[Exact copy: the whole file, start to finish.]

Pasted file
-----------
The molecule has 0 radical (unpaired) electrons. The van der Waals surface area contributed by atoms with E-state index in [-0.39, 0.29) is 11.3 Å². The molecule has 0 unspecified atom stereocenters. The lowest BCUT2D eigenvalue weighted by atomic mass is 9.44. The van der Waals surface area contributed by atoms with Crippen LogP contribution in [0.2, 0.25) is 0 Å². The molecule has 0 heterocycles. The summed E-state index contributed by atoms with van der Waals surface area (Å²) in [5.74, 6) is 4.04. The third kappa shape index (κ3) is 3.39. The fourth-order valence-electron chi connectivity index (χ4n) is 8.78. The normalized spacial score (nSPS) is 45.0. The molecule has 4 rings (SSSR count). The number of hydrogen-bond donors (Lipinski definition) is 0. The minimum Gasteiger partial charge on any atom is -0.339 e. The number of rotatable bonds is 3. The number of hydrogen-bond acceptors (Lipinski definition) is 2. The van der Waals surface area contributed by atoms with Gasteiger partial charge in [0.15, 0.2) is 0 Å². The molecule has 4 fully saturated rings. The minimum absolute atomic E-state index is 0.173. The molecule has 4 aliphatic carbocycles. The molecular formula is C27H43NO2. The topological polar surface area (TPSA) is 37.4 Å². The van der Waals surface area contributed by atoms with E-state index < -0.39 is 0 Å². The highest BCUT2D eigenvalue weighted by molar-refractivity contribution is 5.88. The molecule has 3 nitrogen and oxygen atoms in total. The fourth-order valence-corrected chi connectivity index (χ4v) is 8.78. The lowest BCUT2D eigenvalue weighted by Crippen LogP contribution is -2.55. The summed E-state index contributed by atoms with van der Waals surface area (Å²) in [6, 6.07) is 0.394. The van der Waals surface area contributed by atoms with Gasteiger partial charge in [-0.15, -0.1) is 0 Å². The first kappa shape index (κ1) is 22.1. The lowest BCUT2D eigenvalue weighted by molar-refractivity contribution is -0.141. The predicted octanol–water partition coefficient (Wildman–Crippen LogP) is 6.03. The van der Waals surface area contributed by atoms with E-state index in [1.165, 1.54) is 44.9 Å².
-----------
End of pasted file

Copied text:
The molecule has 0 radical (unpaired) electrons. The van der Waals surface area contributed by atoms with E-state index in [-0.39, 0.29) is 11.3 Å². The molecule has 0 unspecified atom stereocenters. The lowest BCUT2D eigenvalue weighted by atomic mass is 9.44. The van der Waals surface area contributed by atoms with Crippen LogP contribution in [0.2, 0.25) is 0 Å². The molecule has 0 heterocycles. The summed E-state index contributed by atoms with van der Waals surface area (Å²) in [5.74, 6) is 4.04. The third kappa shape index (κ3) is 3.39. The fourth-order valence-electron chi connectivity index (χ4n) is 8.78. The normalized spacial score (nSPS) is 45.0. The molecule has 4 rings (SSSR count). The number of hydrogen-bond donors (Lipinski definition) is 0. The minimum Gasteiger partial charge on any atom is -0.339 e. The number of rotatable bonds is 3. The number of hydrogen-bond acceptors (Lipinski definition) is 2. The van der Waals surface area contributed by atoms with Gasteiger partial charge in [0.15, 0.2) is 0 Å². The molecule has 4 fully saturated rings. The minimum absolute atomic E-state index is 0.173. The molecule has 4 aliphatic carbocycles. The molecular formula is C27H43NO2. The topological polar surface area (TPSA) is 37.4 Å². The van der Waals surface area contributed by atoms with E-state index < -0.39 is 0 Å². The highest BCUT2D eigenvalue weighted by molar-refractivity contribution is 5.88. The molecule has 3 nitrogen and oxygen atoms in total. The fourth-order valence-corrected chi connectivity index (χ4v) is 8.78. The lowest BCUT2D eigenvalue weighted by Crippen LogP contribution is -2.55. The summed E-state index contributed by atoms with van der Waals surface area (Å²) in [6, 6.07) is 0.394. The van der Waals surface area contributed by atoms with Gasteiger partial charge in [-0.15, -0.1) is 0 Å². The first kappa shape index (κ1) is 22.1. The lowest BCUT2D eigenvalue weighted by molar-refractivity contribution is -0.141. The predicted octanol–water partition coefficient (Wildman–Crippen LogP) is 6.03. The van der Waals surface area contributed by atoms with E-state index in [1.165, 1.54) is 44.9 Å².